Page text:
Can Pennsylvania Bars be Charged for a Patron’s DUI?

Originally Posted on Philly Now

Jun 24, 2011

by Randy LoBasso

As we’ve all heard by now, ‘Jackass’ MTV personality Ryan Dunn was killed in a drunk driving accident earlier this week. He’d allegedly been hanging out at Barnaby’s in West Chester beforehand and had his Porsche 911 GT3 up to an estimated 130 miles per hour before losing control on Route 322 in West Goshen Township, hitting a guardrail and crashing in the woods, at which time his car burst into flames, killing him and his passenger.

It was later reported that Barnaby’s wouldn’t be charged in his death. We put that small detail in yesterday’s Daily Grinder. According to a CBS report, the state police have reviewed the security footage of the bar and “determined that Dunn was apparently not visibly intoxicated when he was served two beers and six shots by bar employees over four hours,” though his blood alcohol level was twice the legal limit of .08.

Which begs the question: Can Pennsylvania bars can be charged for a patron’s DUI? The short answer is yes.

“Generally speaking,” says Attorney Michael Diamondstein, “bars are not charged criminally for the conduct of individuals. What tends to happen is, if a bar serves someone too much liquor, they may be civilly held liable for money damages. It’s unusual, not impossible, for a bar to be charged criminally in an alcohol-related death.”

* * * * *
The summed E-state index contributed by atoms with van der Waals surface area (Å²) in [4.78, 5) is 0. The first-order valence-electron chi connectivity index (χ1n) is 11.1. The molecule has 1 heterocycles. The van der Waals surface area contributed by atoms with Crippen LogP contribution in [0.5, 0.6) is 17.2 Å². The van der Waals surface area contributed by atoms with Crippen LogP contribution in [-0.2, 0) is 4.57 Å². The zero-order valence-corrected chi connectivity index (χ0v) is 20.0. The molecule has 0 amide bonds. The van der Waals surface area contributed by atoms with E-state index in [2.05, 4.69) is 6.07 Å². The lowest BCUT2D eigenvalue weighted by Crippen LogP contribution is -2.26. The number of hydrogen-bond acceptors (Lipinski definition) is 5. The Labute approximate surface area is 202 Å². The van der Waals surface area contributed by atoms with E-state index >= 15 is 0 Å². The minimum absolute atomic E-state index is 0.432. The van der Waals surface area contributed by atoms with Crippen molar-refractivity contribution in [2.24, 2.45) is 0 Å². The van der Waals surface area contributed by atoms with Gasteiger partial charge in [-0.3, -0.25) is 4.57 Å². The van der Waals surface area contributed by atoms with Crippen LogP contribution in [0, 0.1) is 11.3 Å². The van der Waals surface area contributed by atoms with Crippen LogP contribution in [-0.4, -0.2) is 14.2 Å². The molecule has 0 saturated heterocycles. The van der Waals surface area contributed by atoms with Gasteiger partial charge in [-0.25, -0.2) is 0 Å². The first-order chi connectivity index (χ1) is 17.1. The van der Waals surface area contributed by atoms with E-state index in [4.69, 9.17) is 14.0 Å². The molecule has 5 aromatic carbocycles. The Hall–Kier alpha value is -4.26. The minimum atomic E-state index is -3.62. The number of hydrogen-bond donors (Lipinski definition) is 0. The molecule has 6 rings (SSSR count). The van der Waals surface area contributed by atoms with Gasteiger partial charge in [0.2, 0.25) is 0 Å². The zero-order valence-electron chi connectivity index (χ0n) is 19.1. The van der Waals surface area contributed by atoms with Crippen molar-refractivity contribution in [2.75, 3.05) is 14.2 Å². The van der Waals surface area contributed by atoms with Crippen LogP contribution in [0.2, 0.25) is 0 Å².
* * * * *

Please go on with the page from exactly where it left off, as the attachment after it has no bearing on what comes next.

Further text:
Diamondstein, who practices out of Center City, is a criminal defense lawyer, listing Drinking Under the Influence charges as one of his practice areas. He’s also the author of law novel ‘Cloaked in Doubt.’

He says it’s tough to translate one entity’s criminal act (drunk driving) onto another entity (the bar). But prosecutors have pulled it off.

Like when on November 16, 2007, 22-year-old Roseanna Thompson was kicked out of the Lamp Post Inn, in Middletown, PA, with a BAC of .197. She crashed her car, killing herself and two others in the process. It would later be revealed that the bar repeatedly served the patron, in spite of her being visibly intoxicated, and the bouncer, a new employee, guided the woman to her car, helping her into the driver’s seat. Dauphin County authorities later filed involuntary manslaughter charges against Head’s Up, Inc., the company that owns the bar.

After an almost-three-year legal battle, Head’s Up would plead guilty to “charges of recklessly endangering another person for failing to properly train its employees to not serve visibly intoxicated patrons and for being in violation of state liquor laws,” according to the Patriot News.

Part of the plea deal with prosecutors found the company paying a total of $12,500 in fines and costs, including paying for graveyard headstones, a public service campaign and donations to designated organizations. It’s currently appealing a ruling to get its liquor license back.

In the case of Dunn, says Diamondstein, “if there was some information that the bar knew he was hammered and just kept serving him and serving him, a prosecutor could attempt to charge the bartender or the bar…That’s of course different than if the bar serves someone too much liquor and the person dies [of alcohol poisoning].”